Livestock News

Vermont college to run on manure and food waste

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A Vermont family farm is building the largest digester in the state to produce Renewable Natural Gas from cow manure and food waste to fuel a local college.

Middlebury College will significantly reduce its carbon footprint thanks to an innovative partnership with Goodrich Family Farm in Salisbury, Vermont; Vanguard Renewables of Wellesley, Massachusetts; and Vermont Gas.

Under the terms of a recently signed agreement, Vanguard Renewables will construct, own, and operate a facility at Goodrich Family Farm that will combine cow manure and food waste to produce Renewable Natural Gas (RNG). Gas produced by the Farm Powered anaerobic digester will travel by pipeline to Middlebury College’s main power plant. Middlebury has agreed to purchase the bulk of the facility’s output.

“We are constantly looking at new ways to make our energy sources more sustainable and diverse, and the digester project is a great opportunity to do that,” said David Provost, executive vice president for finance and administration at Middlebury College. “In 2016, the College reached its goal of carbon neutrality. We want to maintain that goal and keep improving on it. The digester will enable us to further decrease our use of carbon-based fuels.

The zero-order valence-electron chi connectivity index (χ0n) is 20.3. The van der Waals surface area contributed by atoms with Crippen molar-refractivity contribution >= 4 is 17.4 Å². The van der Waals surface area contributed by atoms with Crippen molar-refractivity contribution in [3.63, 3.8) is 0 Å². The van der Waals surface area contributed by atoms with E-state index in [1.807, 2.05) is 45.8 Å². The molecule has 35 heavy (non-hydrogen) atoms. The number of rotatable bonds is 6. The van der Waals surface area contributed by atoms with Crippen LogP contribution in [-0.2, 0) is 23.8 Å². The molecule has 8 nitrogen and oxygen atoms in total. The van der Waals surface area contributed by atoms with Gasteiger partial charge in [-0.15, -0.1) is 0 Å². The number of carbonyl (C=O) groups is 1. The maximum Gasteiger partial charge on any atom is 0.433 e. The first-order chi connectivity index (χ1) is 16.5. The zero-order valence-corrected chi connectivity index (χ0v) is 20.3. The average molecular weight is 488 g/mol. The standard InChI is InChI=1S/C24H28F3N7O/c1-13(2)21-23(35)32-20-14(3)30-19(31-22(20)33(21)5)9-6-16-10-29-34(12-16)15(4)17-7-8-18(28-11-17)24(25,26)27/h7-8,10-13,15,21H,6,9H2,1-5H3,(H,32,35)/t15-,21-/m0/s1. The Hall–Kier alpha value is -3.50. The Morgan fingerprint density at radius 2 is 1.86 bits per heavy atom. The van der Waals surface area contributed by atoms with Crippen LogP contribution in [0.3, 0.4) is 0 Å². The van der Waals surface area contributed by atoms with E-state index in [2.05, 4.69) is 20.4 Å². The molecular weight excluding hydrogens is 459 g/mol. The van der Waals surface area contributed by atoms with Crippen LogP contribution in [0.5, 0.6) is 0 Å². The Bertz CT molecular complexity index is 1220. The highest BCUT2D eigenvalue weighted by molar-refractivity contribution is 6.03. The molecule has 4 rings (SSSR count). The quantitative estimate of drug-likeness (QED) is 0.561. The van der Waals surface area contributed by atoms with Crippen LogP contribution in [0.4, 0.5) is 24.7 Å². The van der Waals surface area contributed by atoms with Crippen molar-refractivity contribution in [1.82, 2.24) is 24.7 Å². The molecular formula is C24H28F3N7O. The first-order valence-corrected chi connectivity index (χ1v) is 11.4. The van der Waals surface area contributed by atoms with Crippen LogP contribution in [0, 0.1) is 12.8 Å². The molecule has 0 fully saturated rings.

Beyond the renewable energy produced by the digester, the facility will create high-quality, liquid fertilizer that will reduce the farm’s reliance on chemical fertilizers. The farm will also benefit from lower energy costs, free heat for farm use, fewer greenhouse gas emissions, and an annual lease payment for hosting the anaerobic digester facility. Located on more than 2,200 acres, the Goodrich Family Farm is a generational dairy farm with 900 milking cows.

“The digester offers help with many of the challenges we face as farmers,” said Chase Goodrich, who is among the fourth generation of his family to operate the farm. “We want to diversify our income sources and find new ways to be environmentally friendly. Here in the Champlain Valley, we’re particularly aware of efforts to reduce phosphorus runoff into Lake Champlain.”

The Goodrich Family Farm anaerobic digester will produce the largest amount of energy or RNG of any digester in Vermont. It will process 100 tons of manure from the farm and 165 tons of organic food waste per day. Vanguard plans to source the organic food waste from local and Vermont-based food manufacturers including Cabot Creamery.

The Goodrich Farm digester will produce 140,000 Mcf per year. (A Mcf is 1,000 cubic feet of Renewable Natural Gas.) The College will buy 100,000 Mcf of the gas from Vanguard and Vermont Gas will purchase the remainder.

Once the digester is operating, the College will use oil at its heating plant only as a back-up energy source during extreme cold weather or other emergency situations.

“We’re especially excited about this project because it’s our first partnership with a college and our first digester in Vermont,” said John Hanselman, executive chairman of Vanguard. “Middlebury College, Goodrich Farm, and Vermont Gas are setting a new example that can be replicated across the country.”

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